This a dialogue from the movie The Secret of My Success (1987)

Short background story: a young guy from Kansas moves to New York City in high hopes that he will build a more interesting and financially better life. He's already got a job there and the following is what happens to him on his first day of work as he shows up at the office.

— Hi, I'm Brantley Foster from Kansas. You hired me. I start work here today.
— You're fired, kid. Sorry. We all saw it coming, but we looked for some kind of miracle. Miracle never happened.
— What did happen?
— Hostile takeover. Ninety percent of the people in this building are out on the street. You are one of those ninety percent. Tough break.
— Mr. Forbush, I was counting on this job. What do I do now?
Punt! (and he leaves)

I don't seem to be able to figure out what exactly Mr. Forbush, the boss of the company that just went out of business, means by that.

  • en.wikipedia.org/wiki/Punt_(gridiron_football)
    – mkennedy
    Commented Nov 22, 2015 at 16:06
  • In my experience, "punt" is usually means to forgo a task or responsibility... "I punted on the cake I was supposed to bake for the party". No idea what he meant by it here. Commented Nov 23, 2015 at 1:25
  • Here is my guess (I haven't seen the movie) based on American football. If he were to say something longer: "You tried. You didn't succeed. You punt, and wait for your turn, hoping that your defense team will play well so you will get back to the field to play again soon." Commented Nov 23, 2015 at 18:30

4 Answers 4


I can't claim to speak from an area of great experience here -I'm not much of a sports guy, but here's how I've usually interpreted the expression.

To punt is to close your eyes, kick the ball as hard as you can and hope for the best. It's basically the equivalent of giving up on formulating a viable strategy and just blindly swinging as hard as you can.

In American football a team that does not think it can score a touchdown may instead chose to give up on scoring and instead punt the ball further downfield to simply put the other team at a disadvantage. So "punting" literally means to kick strongly but usually implies either a lack of strategy, giving up, delaying or gambling.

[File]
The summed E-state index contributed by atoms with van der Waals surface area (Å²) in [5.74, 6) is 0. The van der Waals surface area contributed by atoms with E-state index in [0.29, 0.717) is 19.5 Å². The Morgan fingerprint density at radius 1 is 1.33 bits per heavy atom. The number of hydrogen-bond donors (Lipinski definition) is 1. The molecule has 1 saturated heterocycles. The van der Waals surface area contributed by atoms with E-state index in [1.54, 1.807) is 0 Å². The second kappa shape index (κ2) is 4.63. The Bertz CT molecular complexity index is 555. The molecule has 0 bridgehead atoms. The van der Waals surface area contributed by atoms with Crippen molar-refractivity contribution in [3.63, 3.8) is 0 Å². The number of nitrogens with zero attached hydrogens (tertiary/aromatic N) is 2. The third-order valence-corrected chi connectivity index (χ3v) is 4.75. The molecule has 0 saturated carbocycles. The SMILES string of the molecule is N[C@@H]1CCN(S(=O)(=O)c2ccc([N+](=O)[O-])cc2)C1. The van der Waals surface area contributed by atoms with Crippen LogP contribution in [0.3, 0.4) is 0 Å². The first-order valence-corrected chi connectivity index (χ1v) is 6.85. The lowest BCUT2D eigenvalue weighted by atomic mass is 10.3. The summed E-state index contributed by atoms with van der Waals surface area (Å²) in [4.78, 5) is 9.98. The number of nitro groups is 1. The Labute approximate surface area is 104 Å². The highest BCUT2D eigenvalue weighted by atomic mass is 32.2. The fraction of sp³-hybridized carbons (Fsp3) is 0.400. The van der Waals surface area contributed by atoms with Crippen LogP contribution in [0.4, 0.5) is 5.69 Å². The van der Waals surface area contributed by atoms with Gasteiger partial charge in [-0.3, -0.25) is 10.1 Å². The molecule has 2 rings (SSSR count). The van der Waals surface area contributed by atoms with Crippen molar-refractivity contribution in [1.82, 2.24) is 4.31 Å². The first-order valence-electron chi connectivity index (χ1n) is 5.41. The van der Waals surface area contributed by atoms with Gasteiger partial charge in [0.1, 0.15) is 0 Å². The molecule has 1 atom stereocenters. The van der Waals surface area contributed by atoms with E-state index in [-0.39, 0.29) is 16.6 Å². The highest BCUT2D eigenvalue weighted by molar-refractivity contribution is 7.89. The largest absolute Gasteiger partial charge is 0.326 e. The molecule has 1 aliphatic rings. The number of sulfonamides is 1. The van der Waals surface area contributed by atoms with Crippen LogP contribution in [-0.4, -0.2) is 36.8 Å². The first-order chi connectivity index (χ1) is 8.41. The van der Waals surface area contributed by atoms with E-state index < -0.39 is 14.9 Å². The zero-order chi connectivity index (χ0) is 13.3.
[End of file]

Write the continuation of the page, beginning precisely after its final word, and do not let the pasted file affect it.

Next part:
It may have slightly different meanings depending on context. In politics "punting" is linked to the expression "kicking the can down the road", or dodging responsibility by leaving a mess for someone in the future to clean up. Perhaps the most frequent common usage is to "punt on" an issue or question by leaving it unaddressed. It appears the British (and possibly others) use the phrase to represent a large gamble, but I'm less familiar with this usage and the sports analogy may differ for rugby.

Since it is a slang term it may be difficult to say exactly what was intended here, there are a few different interpretations.

I suspect in this movie, the boss is telling him that he is screwed, and has no viable strategy remaining. So the boss is probably telling him either to "give up" or "pray".

  • 1
    I think the meaning in this context was more like "if you put the effort into finding another job, you'll be OK" with a strong subtext of "not my problem, go away". (It has been quite a few years since I've watched that movie, but it was one of my favorites.) Commented Nov 23, 2015 at 1:18